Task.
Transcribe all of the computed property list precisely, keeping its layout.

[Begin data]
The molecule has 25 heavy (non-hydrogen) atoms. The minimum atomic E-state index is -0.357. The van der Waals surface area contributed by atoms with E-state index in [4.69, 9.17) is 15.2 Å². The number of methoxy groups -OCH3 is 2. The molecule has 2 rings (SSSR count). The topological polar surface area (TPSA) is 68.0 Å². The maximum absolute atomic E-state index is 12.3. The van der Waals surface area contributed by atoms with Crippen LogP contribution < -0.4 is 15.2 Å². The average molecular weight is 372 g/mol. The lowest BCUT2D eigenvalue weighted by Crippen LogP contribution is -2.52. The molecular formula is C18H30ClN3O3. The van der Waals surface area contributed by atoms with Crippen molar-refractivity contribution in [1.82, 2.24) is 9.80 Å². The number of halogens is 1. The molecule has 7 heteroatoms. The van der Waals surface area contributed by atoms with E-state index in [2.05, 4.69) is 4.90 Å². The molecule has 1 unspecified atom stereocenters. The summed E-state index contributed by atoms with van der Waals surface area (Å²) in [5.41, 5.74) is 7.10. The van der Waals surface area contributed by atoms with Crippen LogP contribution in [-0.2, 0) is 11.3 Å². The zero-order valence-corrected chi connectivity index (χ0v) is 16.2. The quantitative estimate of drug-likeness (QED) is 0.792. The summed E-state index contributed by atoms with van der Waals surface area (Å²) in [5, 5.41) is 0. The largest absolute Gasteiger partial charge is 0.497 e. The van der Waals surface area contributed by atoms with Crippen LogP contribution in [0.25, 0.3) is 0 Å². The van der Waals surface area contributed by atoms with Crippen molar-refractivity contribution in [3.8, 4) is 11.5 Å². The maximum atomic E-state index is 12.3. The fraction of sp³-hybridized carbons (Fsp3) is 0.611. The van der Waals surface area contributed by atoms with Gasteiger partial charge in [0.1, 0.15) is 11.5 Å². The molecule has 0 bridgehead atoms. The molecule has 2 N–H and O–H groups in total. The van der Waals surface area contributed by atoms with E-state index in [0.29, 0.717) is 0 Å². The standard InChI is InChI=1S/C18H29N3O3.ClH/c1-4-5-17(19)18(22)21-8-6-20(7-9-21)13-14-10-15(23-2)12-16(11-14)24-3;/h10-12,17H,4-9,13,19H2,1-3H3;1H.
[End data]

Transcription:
The molecule has 25 heavy (non-hydrogen) atoms. The minimum atomic E-state index is -0.357. The van der Waals surface area contributed by atoms with E-state index in [4.69, 9.17) is 15.2 Å². The number of methoxy groups -OCH3 is 2. The molecule has 2 rings (SSSR count). The topological polar surface area (TPSA) is 68.0 Å². The maximum absolute atomic E-state index is 12.3. The van der Waals surface area contributed by atoms with Crippen LogP contribution < -0.4 is 15.2 Å². The average molecular weight is 372 g/mol. The lowest BCUT2D eigenvalue weighted by Crippen LogP contribution is -2.52. The molecular formula is C18H30ClN3O3. The van der Waals surface area contributed by atoms with Crippen molar-refractivity contribution in [1.82, 2.24) is 9.80 Å². The number of halogens is 1. The molecule has 7 heteroatoms. The van der Waals surface area contributed by atoms with E-state index in [2.05, 4.69) is 4.90 Å². The molecule has 1 unspecified atom stereocenters. The summed E-state index contributed by atoms with van der Waals surface area (Å²) in [5.41, 5.74) is 7.10. The van der Waals surface area contributed by atoms with Crippen LogP contribution in [-0.2, 0) is 11.3 Å². The zero-order valence-corrected chi connectivity index (χ0v) is 16.2. The quantitative estimate of drug-likeness (QED) is 0.792. The summed E-state index contributed by atoms with van der Waals surface area (Å²) in [5, 5.41) is 0. The largest absolute Gasteiger partial charge is 0.497 e. The van der Waals surface area contributed by atoms with Crippen LogP contribution in [0.25, 0.3) is 0 Å². The van der Waals surface area contributed by atoms with Crippen molar-refractivity contribution in [3.8, 4) is 11.5 Å². The maximum atomic E-state index is 12.3. The fraction of sp³-hybridized carbons (Fsp3) is 0.611. The van der Waals surface area contributed by atoms with Gasteiger partial charge in [0.1, 0.15) is 11.5 Å². The molecule has 0 bridgehead atoms. The molecule has 2 N–H and O–H groups in total. The van der Waals surface area contributed by atoms with E-state index in [0.29, 0.717) is 0 Å². The standard InChI is InChI=1S/C18H29N3O3.ClH/c1-4-5-17(19)18(22)21-8-6-20(7-9-21)13-14-10-15(23-2)12-16(11-14)24-3;/h10-12,17H,4-9,13,19H2,1-3H3;1H.